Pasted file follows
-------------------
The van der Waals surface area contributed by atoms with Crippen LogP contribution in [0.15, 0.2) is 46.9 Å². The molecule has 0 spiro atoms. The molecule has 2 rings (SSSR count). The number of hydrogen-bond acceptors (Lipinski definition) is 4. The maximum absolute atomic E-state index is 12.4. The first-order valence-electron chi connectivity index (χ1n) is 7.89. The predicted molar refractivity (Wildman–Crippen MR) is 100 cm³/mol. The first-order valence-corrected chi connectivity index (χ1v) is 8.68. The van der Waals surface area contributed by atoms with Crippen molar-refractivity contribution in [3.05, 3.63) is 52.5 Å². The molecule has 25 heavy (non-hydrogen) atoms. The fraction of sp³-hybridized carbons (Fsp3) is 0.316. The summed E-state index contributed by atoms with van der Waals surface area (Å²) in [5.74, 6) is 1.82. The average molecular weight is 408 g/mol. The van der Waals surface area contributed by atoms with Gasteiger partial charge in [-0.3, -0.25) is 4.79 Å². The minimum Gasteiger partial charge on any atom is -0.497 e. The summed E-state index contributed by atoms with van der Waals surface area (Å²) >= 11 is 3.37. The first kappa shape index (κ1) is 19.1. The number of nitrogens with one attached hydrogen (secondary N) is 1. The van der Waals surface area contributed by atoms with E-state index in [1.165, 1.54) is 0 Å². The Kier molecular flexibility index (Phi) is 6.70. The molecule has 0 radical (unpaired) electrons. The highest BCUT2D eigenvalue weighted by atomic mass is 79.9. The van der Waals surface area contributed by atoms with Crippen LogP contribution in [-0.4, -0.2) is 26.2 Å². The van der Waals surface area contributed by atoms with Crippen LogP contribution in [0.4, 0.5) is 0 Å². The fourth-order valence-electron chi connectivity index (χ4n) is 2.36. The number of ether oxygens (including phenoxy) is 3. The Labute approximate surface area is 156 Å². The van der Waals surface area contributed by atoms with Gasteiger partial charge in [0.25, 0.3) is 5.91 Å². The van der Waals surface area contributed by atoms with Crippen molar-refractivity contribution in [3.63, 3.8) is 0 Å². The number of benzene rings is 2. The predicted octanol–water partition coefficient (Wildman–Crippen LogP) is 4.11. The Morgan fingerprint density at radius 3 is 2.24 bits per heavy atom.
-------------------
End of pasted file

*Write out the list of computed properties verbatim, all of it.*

The van der Waals surface area contributed by atoms with Crippen LogP contribution in [0.15, 0.2) is 46.9 Å². The molecule has 0 spiro atoms. The molecule has 2 rings (SSSR count). The number of hydrogen-bond acceptors (Lipinski definition) is 4. The maximum absolute atomic E-state index is 12.4. The first-order valence-electron chi connectivity index (χ1n) is 7.89. The predicted molar refractivity (Wildman–Crippen MR) is 100 cm³/mol. The first-order valence-corrected chi connectivity index (χ1v) is 8.68. The van der Waals surface area contributed by atoms with Crippen molar-refractivity contribution in [3.05, 3.63) is 52.5 Å². The molecule has 25 heavy (non-hydrogen) atoms. The fraction of sp³-hybridized carbons (Fsp3) is 0.316. The summed E-state index contributed by atoms with van der Waals surface area (Å²) in [5.74, 6) is 1.82. The average molecular weight is 408 g/mol. The van der Waals surface area contributed by atoms with Gasteiger partial charge in [-0.3, -0.25) is 4.79 Å². The minimum Gasteiger partial charge on any atom is -0.497 e. The summed E-state index contributed by atoms with van der Waals surface area (Å²) >= 11 is 3.37. The first kappa shape index (κ1) is 19.1. The number of nitrogens with one attached hydrogen (secondary N) is 1. The van der Waals surface area contributed by atoms with E-state index in [1.165, 1.54) is 0 Å². The Kier molecular flexibility index (Phi) is 6.70. The molecule has 0 radical (unpaired) electrons. The highest BCUT2D eigenvalue weighted by atomic mass is 79.9. The van der Waals surface area contributed by atoms with Crippen LogP contribution in [-0.4, -0.2) is 26.2 Å². The van der Waals surface area contributed by atoms with Crippen LogP contribution in [0.4, 0.5) is 0 Å². The fourth-order valence-electron chi connectivity index (χ4n) is 2.36. The number of ether oxygens (including phenoxy) is 3. The Labute approximate surface area is 156 Å². The van der Waals surface area contributed by atoms with Gasteiger partial charge in [0.25, 0.3) is 5.91 Å². The van der Waals surface area contributed by atoms with Crippen molar-refractivity contribution in [3.63, 3.8) is 0 Å². The number of benzene rings is 2. The predicted octanol–water partition coefficient (Wildman–Crippen LogP) is 4.11. The Morgan fingerprint density at radius 3 is 2.24 bits per heavy atom.